News from Bani Gala is at once bleak and hilarious. The red priestess has brought with her as pets two of her most favourite genies to Islamabad. Very unsportsmanlike of Imran Khan one must say. After all this is the same Imran Khan who won us the World Cup by relying on hard work and a never-surrender attitude. For him to now seek supernatural intervention is just a sad state of affairs. More importantly, it does not bode well for a nuclear-armed nation with the fastest growing stockpile to be led by a man swayed by such superstition and mumbo jumbo that defies all rationality and common sense.
Nawaz Sharif’s stance of civilian supremacy represents, at this point in time, the most important turn around by any politician. His interview in daily Dawn spelt out something that many in Pakistan have been saying for a while. This is what he said, that has caused so much offence: “Militant organisations are active. Call them non-state actors, should we allow them to cross the border and kill 150 people in Mumbai? Explain it to me. Why can’t we complete the trial?”
The answer is simple. No, we should not. We should complete the trial and bring those responsible to justice. We should show the world that we are a responsible nation state based on rule of law and have not allowed our country to be overrun by non-state actors. Those who are opposed to this policy are the real ghaddars. Paragraph 45 of the Judgment by the Indian Supreme Court in Ajmal Kasab v. State of Maharashtra should give us Pakistanis a reason for pause:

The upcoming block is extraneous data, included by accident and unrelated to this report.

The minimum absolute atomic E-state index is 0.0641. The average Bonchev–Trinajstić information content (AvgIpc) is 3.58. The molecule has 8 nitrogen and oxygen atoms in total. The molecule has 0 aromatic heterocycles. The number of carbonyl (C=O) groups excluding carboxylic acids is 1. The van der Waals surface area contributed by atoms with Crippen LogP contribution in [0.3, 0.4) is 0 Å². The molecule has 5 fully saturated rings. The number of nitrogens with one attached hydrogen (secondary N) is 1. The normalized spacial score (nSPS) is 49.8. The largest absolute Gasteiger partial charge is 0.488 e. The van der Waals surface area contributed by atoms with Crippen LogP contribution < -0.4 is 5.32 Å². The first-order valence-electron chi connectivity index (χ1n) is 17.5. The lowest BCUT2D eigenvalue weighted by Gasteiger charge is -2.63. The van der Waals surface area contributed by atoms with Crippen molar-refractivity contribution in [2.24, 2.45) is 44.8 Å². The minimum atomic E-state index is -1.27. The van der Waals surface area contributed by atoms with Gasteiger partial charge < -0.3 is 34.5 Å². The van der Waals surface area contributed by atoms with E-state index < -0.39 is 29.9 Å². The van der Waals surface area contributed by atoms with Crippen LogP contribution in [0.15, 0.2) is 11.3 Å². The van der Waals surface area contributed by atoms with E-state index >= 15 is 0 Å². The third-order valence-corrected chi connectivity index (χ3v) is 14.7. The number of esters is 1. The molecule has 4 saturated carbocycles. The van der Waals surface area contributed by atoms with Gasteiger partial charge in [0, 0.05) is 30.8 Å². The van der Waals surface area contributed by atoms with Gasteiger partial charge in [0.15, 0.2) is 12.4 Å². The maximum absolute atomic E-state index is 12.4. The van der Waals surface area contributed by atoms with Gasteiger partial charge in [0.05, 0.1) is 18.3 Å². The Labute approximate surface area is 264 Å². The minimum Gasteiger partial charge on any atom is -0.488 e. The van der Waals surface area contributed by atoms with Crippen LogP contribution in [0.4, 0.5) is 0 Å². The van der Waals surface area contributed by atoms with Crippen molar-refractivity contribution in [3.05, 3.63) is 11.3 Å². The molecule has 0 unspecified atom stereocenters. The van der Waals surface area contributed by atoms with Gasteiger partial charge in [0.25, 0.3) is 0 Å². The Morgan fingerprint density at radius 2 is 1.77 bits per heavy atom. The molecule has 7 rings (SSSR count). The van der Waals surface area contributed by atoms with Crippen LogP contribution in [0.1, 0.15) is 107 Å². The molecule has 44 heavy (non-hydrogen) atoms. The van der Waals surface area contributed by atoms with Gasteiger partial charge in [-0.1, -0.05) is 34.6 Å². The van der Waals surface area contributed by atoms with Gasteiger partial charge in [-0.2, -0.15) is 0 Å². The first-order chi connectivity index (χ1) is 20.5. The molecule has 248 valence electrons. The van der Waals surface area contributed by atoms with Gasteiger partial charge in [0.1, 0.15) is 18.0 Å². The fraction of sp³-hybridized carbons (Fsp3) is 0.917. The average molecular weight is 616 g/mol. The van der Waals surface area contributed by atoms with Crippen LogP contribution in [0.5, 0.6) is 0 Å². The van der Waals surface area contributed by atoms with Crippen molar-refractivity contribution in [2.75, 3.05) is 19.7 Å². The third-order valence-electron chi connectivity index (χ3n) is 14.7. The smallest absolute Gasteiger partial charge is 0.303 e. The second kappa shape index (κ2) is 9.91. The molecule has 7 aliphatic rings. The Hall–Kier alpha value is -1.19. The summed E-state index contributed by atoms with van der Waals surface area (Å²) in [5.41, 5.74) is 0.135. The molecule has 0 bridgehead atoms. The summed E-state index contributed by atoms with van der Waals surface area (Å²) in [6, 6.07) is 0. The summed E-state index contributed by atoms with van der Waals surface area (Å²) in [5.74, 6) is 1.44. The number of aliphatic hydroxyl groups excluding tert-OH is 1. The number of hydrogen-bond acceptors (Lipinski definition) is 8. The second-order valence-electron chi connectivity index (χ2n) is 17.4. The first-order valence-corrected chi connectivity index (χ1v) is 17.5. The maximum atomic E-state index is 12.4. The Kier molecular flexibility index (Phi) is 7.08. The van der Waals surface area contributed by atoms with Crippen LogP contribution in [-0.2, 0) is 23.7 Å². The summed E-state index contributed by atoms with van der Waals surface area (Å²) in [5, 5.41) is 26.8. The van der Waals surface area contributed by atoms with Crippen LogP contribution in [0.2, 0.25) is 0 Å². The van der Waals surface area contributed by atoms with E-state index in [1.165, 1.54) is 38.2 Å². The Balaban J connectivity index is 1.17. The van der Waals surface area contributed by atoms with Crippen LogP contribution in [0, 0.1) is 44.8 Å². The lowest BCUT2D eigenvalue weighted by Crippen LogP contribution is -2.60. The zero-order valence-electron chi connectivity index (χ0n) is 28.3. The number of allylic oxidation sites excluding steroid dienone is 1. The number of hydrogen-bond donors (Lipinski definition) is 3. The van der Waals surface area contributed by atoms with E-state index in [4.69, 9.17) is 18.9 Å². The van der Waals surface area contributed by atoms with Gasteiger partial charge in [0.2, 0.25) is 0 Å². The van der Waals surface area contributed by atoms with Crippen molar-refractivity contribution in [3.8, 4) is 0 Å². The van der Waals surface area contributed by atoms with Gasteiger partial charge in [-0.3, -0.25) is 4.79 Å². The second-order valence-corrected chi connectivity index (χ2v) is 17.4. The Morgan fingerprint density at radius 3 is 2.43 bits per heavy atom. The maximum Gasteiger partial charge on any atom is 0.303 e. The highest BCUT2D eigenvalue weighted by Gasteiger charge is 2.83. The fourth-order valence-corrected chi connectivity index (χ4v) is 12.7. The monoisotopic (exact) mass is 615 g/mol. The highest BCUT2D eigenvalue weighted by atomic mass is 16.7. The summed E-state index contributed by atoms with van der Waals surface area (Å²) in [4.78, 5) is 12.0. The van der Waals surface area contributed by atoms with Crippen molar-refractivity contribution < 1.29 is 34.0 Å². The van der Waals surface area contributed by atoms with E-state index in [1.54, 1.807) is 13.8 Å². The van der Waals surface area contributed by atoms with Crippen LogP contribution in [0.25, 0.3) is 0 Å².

“It is reported that it was at the Taj Mahal Hotel ballroom that, on February 20, 1918, at her eighteenth birthday party, Ruttie had accepted Mr Jinnah’s hand in marriage while the band was playing the Chopin tune, So Deep is the Night. It is also reported that both Mr. Jinnah, the creator of Pakistan, and Mrs Sarojini Naidu, the President of the Indian National Congress, often held court at Taj Mahal Hotel. Mr Jinnah also had an intimate connection with Mazgaon, where the bomb planted by two terrorists in a taxi exploded, killing three (3) and wounding nineteen (19) people. It is reported that Mr. Jinnah devoted Thursday afternoons to visiting the grave of his wife Ruttie at the Khoja Shiite Isna’ashri Cemetry, situated at Mazgaon, Mumbai. One wonders what Quaid-e-Azam would have thought of the terrorist attack on his favourite city in the subcontinent and especially on Taj Mahal Hotel, with which he had a personal relationship of a very intimate kind.”
We did not make Pakistan to wage perpetual war on our neighbour to the East.